In the February issue of GQ, Gabriel Sherman profiles A.J. Daulerio, the Editor-in-Chief at Deadspin.com. We thought a blogger getting attention that is usually reserved for high-profile celebrities was noteworthy (editors note: Playgirl if you’re looking for someone to profile, I’m available), especially considering Daulerio’s irreverent style. We reached out to Sherman for his take on the piece, and he took the time to answer a few questions.
FBNY: GQ typically features celebrities – or at least people everyone knows about – but most people don’t know Daulerio. Do you think the decision to profile him means bloggers are becoming celebrities in their own right?
Sherman: I think the notion of someone being defined as a “blogger” is outdated. Blogs, such that they even exist anymore, are just a platform. The Internet has collapsed all forms of media into what we now call ‘content.’ A blog post competes for reader attention with television and 5,000-word magazine pieces and daily newspaper articles. Daulerio made for a fascinating profile subject because he’s had a major impact on two interconnected worlds: sports and media. That he happens to publish his content in blog form isn’t really central to what makes him a a compelling figure. Daulerio’s fearlessness, and controversial approach to reporting, are what make him interesting. It’s not about bloggers becoming celebrities per se. The question is really about someone having impact and driving a conversation, which A.J. has managed to do in a significant way, even if it means foisting penis photos on the rest of us.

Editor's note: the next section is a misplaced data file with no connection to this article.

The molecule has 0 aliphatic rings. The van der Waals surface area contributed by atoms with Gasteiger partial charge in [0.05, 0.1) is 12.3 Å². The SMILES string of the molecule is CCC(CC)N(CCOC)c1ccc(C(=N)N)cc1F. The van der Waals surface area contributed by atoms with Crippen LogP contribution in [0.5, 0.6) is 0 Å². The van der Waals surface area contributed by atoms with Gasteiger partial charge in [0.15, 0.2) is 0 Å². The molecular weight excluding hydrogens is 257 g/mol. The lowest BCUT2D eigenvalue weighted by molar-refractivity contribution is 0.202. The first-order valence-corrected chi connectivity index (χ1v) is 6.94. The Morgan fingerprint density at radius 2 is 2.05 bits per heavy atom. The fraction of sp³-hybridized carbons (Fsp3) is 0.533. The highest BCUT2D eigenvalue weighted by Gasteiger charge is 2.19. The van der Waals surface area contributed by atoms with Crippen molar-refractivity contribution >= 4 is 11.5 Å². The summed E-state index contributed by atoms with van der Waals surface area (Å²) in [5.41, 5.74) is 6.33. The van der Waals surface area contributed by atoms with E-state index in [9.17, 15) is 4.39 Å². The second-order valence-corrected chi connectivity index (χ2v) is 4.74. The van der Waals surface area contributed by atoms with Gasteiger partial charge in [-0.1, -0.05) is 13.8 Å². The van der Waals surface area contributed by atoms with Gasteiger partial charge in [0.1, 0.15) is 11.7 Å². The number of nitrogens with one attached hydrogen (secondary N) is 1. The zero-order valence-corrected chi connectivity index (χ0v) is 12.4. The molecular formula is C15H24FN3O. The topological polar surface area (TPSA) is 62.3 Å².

FBNY: As you noted, Daulerio’s approach, though not one everyone agrees with, has worked. Do you think it has had, or will have, effects on journalism/reporting in general?
Sherman: Of course he’s had an impact on journalism. This new approach is tabloid journalism on steroids. It’s old school, in that Daulerio works his sources, and gets scoops. Deadspin breaks stories. And, like a tabloid, he is aggressive, crusading, at times mean, but always entertaining. But this isn’t limited to Daulerio. Us Weekly, TMZ, the Smoking Gun, Nikki Finke, each in their own ways, have redefined the worlds they cover. Readers want to read about people. That’s true whether it’s about sports, entertainment or politics. Look at the media frenzy surrounding Sarah Palin: Palin’s success, in part, comes from her keen understanding that her antics are what drives the media. As the media increasingly becomes personality based, you’ll see a continued trend towards a Deadspin style of coverage. As much as that sometimes makes me queasy, it’s the way it is.
FBNY: Does writing a profile about another writer/reporter present any unique situations that might not be present when covering those not in the same field?
Sherman: Every beat presents its own unique challenges. The media beat is no exception. I’ve been covering media on and off since 2005. As subjects, reporters are often the last people who want to go on the record. Reporters are people, and people are thin skinned, myself included. So sourcing can be a challenge. At the same time, journalists know the rules, and as sources, are often willing to help on background, when other sources, less familiar with the folkways of journalism, would be skittish. In reporting the Daulerio piece, I didn’t have any of these issues. He was remarkably candid and transparent. Every one of our conversations were on the record. I spent hours and hours with him and left the tape recorder running. Given he makes a living pulling the curtain back on his athlete (and non-athlete) subjects, he’s decided to live his life as an open book. And I respect that.